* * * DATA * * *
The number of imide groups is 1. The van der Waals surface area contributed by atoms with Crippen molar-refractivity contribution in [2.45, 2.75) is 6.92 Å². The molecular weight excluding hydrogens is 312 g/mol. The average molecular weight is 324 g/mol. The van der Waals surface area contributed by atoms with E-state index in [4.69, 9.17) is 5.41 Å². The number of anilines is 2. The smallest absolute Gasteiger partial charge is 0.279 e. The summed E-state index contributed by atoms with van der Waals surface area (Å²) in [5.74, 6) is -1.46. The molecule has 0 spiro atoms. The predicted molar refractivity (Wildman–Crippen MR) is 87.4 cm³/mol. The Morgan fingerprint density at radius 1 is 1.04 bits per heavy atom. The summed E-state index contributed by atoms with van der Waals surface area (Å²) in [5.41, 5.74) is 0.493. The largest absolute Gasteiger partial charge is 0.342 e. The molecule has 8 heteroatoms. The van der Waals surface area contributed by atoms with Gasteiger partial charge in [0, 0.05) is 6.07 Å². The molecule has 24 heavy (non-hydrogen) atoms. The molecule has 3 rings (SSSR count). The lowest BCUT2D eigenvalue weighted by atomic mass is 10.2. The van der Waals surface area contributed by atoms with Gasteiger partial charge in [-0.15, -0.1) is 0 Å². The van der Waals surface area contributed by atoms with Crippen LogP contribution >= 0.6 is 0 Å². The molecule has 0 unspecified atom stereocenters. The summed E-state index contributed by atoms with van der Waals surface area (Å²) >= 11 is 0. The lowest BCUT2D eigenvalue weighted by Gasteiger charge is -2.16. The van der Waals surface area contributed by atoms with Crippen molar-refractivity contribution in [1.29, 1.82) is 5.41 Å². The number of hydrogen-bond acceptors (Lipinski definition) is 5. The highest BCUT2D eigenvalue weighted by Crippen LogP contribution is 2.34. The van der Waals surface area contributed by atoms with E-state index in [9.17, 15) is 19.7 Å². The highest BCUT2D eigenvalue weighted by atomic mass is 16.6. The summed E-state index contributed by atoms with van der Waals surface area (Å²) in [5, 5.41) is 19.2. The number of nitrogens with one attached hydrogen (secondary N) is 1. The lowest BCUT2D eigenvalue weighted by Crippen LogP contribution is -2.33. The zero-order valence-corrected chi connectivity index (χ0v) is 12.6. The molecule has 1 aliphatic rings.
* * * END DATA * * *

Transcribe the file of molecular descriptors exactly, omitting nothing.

The number of imide groups is 1. The van der Waals surface area contributed by atoms with Crippen molar-refractivity contribution in [2.45, 2.75) is 6.92 Å². The molecular weight excluding hydrogens is 312 g/mol. The average molecular weight is 324 g/mol. The van der Waals surface area contributed by atoms with E-state index in [4.69, 9.17) is 5.41 Å². The number of anilines is 2. The smallest absolute Gasteiger partial charge is 0.279 e. The summed E-state index contributed by atoms with van der Waals surface area (Å²) in [5.74, 6) is -1.46. The molecule has 0 spiro atoms. The predicted molar refractivity (Wildman–Crippen MR) is 87.4 cm³/mol. The Morgan fingerprint density at radius 1 is 1.04 bits per heavy atom. The summed E-state index contributed by atoms with van der Waals surface area (Å²) in [5.41, 5.74) is 0.493. The largest absolute Gasteiger partial charge is 0.342 e. The molecule has 8 heteroatoms. The van der Waals surface area contributed by atoms with Gasteiger partial charge in [0, 0.05) is 6.07 Å². The molecule has 24 heavy (non-hydrogen) atoms. The molecule has 3 rings (SSSR count). The lowest BCUT2D eigenvalue weighted by atomic mass is 10.2. The van der Waals surface area contributed by atoms with Gasteiger partial charge in [-0.15, -0.1) is 0 Å². The van der Waals surface area contributed by atoms with Crippen LogP contribution >= 0.6 is 0 Å². The molecule has 0 unspecified atom stereocenters. The summed E-state index contributed by atoms with van der Waals surface area (Å²) >= 11 is 0. The lowest BCUT2D eigenvalue weighted by Gasteiger charge is -2.16. The van der Waals surface area contributed by atoms with Crippen molar-refractivity contribution in [1.29, 1.82) is 5.41 Å². The number of hydrogen-bond acceptors (Lipinski definition) is 5. The highest BCUT2D eigenvalue weighted by Crippen LogP contribution is 2.34. The van der Waals surface area contributed by atoms with E-state index in [9.17, 15) is 19.7 Å². The highest BCUT2D eigenvalue weighted by atomic mass is 16.6. The summed E-state index contributed by atoms with van der Waals surface area (Å²) in [5, 5.41) is 19.2. The number of nitrogens with one attached hydrogen (secondary N) is 1. The lowest BCUT2D eigenvalue weighted by Crippen LogP contribution is -2.33. The zero-order valence-corrected chi connectivity index (χ0v) is 12.6. The molecule has 1 aliphatic rings.